Finally, the US must reinvigorate old alliances. The President may see legit issues with current alliances, but in these times of nervousness and tension he would do well to set aside these points of contention, at least for now. The US must join with friendly nations like Japan, South Korea, and Australia, to properly handle the problems associated with China’s rising power. It must also join with newer partners, such as Vietnam, the Philippines, and Indonesia, who have shown increasing concern about their larger neighbor.

However, the US is not the only one which must change if a resolution is to be found. China has issues, as well, that it must address if it wishes to ease current tensions.

Firstly, China must cease its territorial ambitions in the South China Sea. Its profound claims of ownership, coupled with its island building and sequent construction of military installations, is an affront to international stability and disturbs numerous countries, such as the previously mentioned Vietnam.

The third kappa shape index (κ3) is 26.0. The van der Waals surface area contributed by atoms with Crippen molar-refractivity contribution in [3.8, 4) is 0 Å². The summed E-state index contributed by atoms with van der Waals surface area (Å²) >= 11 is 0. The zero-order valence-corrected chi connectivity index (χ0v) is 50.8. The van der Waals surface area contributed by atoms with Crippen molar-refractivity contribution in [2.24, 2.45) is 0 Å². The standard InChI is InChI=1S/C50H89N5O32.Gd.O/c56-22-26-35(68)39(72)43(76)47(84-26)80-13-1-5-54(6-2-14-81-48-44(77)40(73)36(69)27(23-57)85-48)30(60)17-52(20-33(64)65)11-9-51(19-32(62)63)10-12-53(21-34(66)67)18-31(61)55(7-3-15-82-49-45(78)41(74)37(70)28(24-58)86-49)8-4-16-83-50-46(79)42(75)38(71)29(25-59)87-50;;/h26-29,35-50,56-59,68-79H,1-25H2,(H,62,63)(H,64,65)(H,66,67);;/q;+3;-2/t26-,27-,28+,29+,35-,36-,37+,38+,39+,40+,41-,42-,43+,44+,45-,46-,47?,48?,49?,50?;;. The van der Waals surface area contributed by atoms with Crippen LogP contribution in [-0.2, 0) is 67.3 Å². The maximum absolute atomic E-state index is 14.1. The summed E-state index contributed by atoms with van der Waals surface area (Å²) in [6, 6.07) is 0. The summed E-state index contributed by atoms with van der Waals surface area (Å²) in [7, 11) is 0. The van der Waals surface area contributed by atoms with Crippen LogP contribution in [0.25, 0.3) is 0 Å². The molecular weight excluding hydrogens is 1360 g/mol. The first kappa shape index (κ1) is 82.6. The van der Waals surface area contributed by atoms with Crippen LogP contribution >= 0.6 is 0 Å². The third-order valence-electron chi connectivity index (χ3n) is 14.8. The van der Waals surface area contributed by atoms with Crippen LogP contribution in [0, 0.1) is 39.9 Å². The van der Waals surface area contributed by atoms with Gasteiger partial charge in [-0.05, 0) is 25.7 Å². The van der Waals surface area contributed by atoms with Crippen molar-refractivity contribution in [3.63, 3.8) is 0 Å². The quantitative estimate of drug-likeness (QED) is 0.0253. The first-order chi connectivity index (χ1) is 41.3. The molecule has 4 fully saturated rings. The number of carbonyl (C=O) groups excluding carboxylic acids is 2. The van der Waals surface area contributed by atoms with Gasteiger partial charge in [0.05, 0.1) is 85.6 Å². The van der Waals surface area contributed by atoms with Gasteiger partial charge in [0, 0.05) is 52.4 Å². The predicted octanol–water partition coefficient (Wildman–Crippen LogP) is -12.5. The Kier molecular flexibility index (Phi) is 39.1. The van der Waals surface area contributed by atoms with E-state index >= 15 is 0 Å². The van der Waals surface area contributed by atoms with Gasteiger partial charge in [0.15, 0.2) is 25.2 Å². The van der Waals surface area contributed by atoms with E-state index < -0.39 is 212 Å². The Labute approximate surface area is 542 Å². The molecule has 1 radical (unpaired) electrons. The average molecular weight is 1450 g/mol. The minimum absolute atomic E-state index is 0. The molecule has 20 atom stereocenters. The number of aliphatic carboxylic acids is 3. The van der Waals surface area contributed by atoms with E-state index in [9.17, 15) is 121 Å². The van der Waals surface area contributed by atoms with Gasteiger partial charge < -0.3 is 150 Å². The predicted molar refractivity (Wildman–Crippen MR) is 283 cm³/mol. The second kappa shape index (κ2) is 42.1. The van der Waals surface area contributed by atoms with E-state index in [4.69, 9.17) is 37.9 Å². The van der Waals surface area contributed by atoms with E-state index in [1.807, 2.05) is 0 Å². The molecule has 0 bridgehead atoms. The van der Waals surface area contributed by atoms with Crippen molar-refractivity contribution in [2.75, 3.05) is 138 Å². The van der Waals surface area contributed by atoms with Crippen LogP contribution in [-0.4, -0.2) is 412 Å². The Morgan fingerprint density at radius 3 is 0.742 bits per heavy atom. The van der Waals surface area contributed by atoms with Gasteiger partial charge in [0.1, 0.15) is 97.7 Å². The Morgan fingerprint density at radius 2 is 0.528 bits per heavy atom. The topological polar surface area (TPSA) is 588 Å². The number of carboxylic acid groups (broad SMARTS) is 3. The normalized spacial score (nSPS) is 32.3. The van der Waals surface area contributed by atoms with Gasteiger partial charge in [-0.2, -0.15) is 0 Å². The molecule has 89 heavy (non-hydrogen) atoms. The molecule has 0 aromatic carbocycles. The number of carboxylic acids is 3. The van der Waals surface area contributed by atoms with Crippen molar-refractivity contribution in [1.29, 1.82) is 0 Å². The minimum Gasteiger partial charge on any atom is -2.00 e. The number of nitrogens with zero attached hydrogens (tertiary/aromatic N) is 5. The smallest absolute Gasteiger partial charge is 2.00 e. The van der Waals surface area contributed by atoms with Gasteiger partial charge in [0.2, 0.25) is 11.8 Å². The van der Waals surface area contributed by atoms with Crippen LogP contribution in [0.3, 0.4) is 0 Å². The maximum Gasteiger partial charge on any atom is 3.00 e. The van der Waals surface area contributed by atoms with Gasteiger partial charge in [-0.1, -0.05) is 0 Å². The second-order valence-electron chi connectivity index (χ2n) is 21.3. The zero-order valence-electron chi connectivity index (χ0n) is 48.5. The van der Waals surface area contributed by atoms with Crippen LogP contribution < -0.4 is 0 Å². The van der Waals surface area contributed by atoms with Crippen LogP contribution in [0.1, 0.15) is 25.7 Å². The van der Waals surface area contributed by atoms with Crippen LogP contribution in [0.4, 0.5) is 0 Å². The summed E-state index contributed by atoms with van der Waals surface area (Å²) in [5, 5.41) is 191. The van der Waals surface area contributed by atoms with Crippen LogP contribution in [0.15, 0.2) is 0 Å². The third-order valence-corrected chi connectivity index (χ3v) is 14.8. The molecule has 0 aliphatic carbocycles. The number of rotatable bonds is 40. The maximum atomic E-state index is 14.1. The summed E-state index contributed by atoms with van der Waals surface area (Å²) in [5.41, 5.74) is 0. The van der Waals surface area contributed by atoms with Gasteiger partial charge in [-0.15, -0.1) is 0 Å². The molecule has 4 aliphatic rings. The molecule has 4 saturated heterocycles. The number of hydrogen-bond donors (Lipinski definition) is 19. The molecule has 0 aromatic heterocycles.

Another action China must take, should it wish to ease tensions abroad, is open up their markets. China is notorious for limiting foreign access to its markets at the same time it is actively pumping money into other markets including real estate and artificial intelligence. This has led to frustration by China’s two largest trading partners: the European Union, and the United States. Added onto to this is the issue of China’s State-Owned Enterprises (SOEs), which are insulated from outside forces. These too, must be made more open, at least in some, non-strategic sectors, not only to elevate pressure from foreign entities looking to enter the Chinese market, but also to end the drain on China’s economy itself.

On the issue of economics, China must also gain a respect for intellectual property rights. The scope of China’s intellectual theft is extensive with a 2017 updated report from the Commission on the Theft of American Intellectual Property stating the cost to the US economy totaling somewhere between $225 and $600 billion annually. This can only do harm to any relationship between the US and China and will remain an open wound for future grievances until properly addressed.